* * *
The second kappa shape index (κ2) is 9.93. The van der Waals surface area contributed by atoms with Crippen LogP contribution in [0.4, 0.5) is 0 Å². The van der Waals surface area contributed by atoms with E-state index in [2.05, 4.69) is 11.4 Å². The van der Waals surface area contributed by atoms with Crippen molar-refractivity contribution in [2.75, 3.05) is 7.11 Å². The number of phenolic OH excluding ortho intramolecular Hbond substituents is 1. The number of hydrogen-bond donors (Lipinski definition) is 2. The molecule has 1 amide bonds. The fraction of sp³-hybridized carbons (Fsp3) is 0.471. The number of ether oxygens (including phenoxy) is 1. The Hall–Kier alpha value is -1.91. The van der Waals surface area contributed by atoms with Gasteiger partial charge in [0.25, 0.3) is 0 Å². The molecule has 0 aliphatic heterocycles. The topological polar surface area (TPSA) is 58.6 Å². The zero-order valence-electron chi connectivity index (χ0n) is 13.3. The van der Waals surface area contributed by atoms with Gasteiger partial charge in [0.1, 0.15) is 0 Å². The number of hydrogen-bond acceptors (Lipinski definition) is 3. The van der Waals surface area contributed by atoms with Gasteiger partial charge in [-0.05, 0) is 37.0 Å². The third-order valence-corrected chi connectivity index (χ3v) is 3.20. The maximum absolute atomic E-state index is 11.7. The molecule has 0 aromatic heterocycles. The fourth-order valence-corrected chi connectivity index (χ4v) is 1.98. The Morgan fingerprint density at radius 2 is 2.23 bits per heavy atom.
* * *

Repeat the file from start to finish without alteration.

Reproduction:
The second kappa shape index (κ2) is 9.93. The van der Waals surface area contributed by atoms with Crippen LogP contribution in [0.4, 0.5) is 0 Å². The van der Waals surface area contributed by atoms with E-state index in [2.05, 4.69) is 11.4 Å². The van der Waals surface area contributed by atoms with Crippen molar-refractivity contribution in [2.75, 3.05) is 7.11 Å². The number of phenolic OH excluding ortho intramolecular Hbond substituents is 1. The number of hydrogen-bond donors (Lipinski definition) is 2. The molecule has 1 amide bonds. The fraction of sp³-hybridized carbons (Fsp3) is 0.471. The number of ether oxygens (including phenoxy) is 1. The Hall–Kier alpha value is -1.91. The van der Waals surface area contributed by atoms with Gasteiger partial charge in [0.25, 0.3) is 0 Å². The molecule has 0 aliphatic heterocycles. The topological polar surface area (TPSA) is 58.6 Å². The zero-order valence-electron chi connectivity index (χ0n) is 13.3. The van der Waals surface area contributed by atoms with Gasteiger partial charge in [0.1, 0.15) is 0 Å². The number of hydrogen-bond acceptors (Lipinski definition) is 3. The van der Waals surface area contributed by atoms with Gasteiger partial charge in [-0.05, 0) is 37.0 Å². The third-order valence-corrected chi connectivity index (χ3v) is 3.20. The maximum absolute atomic E-state index is 11.7. The molecule has 0 aromatic heterocycles. The fourth-order valence-corrected chi connectivity index (χ4v) is 1.98. The Morgan fingerprint density at radius 2 is 2.23 bits per heavy atom.